If you haven’t heard of this film, let me briefly say its a dystopian black comedy about people looking for love and being turned into animals. My go-to comparison for The Lobster has been, “Nightmare Wes Anderson.” The film is crafted and shot with a fine tooth and comb, the character’s have a blunt cadence, and the use of narration makes the story feel like a novel. The film is like a nightmare because of its use of things like torture, backward ideologies, and cold, cold people. Not everyone is going to respond to this twisted vision from Greek director Yorgos Lanthimos, though I think there’s a definite beauty to what he does. In the end, this is a film about finding love. It’s a shame what lengths we have to take to get it sometimes.



5. Mad Max: Fury Road

Guitar with a flamethrower. Need I say more?



4. Room

It’s not easy confining your characters and story to a small space. To make this work you have to tap into what makes these characters tick and what there world is. Luckily, Lenny Abrahamson taps into this by getting the best possible performances out of his leads, Brie Larson and Jacob Tremblay. Emma Donnoghue’s script, adapted from her own novel, captures both the crushing lows and highs of a mother and son relationship and we’re up close with them the whole way. The film can be sad sometimes, even scary, but its worth entering.



3. Steve Jobs

Here’s the man who should win best actor: Michael Fassbender. How could so many ignore a Danny Boyle film with an Aaron Sorkin script, starring Michael Fassbender? The answer: timing. If this film had come out right after Steve Jobs’ death it would have done much better. Maybe it would have been a more significant Oscar contender. Sadly, it’s been swept under the rug by mainstream America. This despite its incredible insight into the tech world of Steve Jobs. The play-like structure was a brilliant move and I couldn’t take my eyes off Fassbender and Kate Winslet. Where so many biopics stumble by spending too much time on the personal lives or problems of their subjects, this film reminds us why its subject became such an icon. Steve Jobs was an innovator, and this movie couldn’t be more innovative.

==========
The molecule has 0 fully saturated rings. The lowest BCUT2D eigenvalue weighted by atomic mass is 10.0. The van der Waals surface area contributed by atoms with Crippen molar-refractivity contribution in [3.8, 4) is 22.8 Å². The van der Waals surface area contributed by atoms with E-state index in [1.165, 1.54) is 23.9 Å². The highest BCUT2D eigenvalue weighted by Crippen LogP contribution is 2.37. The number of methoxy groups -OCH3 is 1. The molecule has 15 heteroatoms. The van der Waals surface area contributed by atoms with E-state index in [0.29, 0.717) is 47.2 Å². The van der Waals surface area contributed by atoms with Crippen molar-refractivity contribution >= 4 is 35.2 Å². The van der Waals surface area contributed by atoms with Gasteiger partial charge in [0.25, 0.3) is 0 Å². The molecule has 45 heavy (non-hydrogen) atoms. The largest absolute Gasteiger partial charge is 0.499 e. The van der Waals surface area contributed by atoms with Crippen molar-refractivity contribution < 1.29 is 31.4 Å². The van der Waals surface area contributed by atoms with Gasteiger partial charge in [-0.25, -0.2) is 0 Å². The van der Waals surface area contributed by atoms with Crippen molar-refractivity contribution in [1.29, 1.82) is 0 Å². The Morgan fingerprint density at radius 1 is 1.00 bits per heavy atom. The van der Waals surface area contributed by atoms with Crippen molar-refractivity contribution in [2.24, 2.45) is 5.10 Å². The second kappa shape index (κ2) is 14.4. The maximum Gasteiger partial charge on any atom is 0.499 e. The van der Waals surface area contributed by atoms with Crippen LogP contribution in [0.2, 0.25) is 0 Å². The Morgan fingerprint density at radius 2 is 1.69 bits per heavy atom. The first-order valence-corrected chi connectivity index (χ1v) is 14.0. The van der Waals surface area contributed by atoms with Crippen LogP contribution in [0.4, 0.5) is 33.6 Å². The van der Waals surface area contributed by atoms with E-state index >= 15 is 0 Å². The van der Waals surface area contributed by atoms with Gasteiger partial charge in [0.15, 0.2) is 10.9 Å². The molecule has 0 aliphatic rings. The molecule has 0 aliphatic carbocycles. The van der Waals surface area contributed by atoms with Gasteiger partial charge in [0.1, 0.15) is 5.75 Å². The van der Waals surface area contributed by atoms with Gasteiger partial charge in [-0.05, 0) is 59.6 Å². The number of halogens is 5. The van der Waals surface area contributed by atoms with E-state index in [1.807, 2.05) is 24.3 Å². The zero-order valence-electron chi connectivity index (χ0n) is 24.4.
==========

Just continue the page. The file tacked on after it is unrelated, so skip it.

2. Ex Machina

Alex Garland is making a strong case for being the best sci-fi screenwriter of his time, maybe any time. Ex Machina also shows Garland’s visual flare as a first-time director. The way the logic and science is broken down in this film shows Garland has done his homework. The technical aspects are believable, and the philosophical implications give you plenty to chew on. I can’t wait for his next project, an adaptation of Jeff VanderMeer’s 2014 thrilling sci-fi novel Annihilation.



1. Spotlight

What impresses me about Spotlight is my appreciation for it was an uphill battle. When I first heard about the film I wasn’t interested. I never saw a trailer and sat down in the theater with no expectations. What followed was a captivating foray into something I had not a shred of knowledge about. We all hear the stupid jokes about Catholic priests and young boys, but I had no idea it was actually this real, that it was this relevant and that it went this deep. Watching this film was like watching a good documentary or a good book, but with the addition of great performances. Mark Ruffalo, Michael Keaton, Rachel McAdams, Brian d’Arcy James, John Slattery and Liev Schreiber might be the best ensemble of the year. To see these events through the eyes of the Spotlight team helped hit the message home. This film has changed how I see a part of the world. Anytime a film has the power to do that, it’s worth remembering.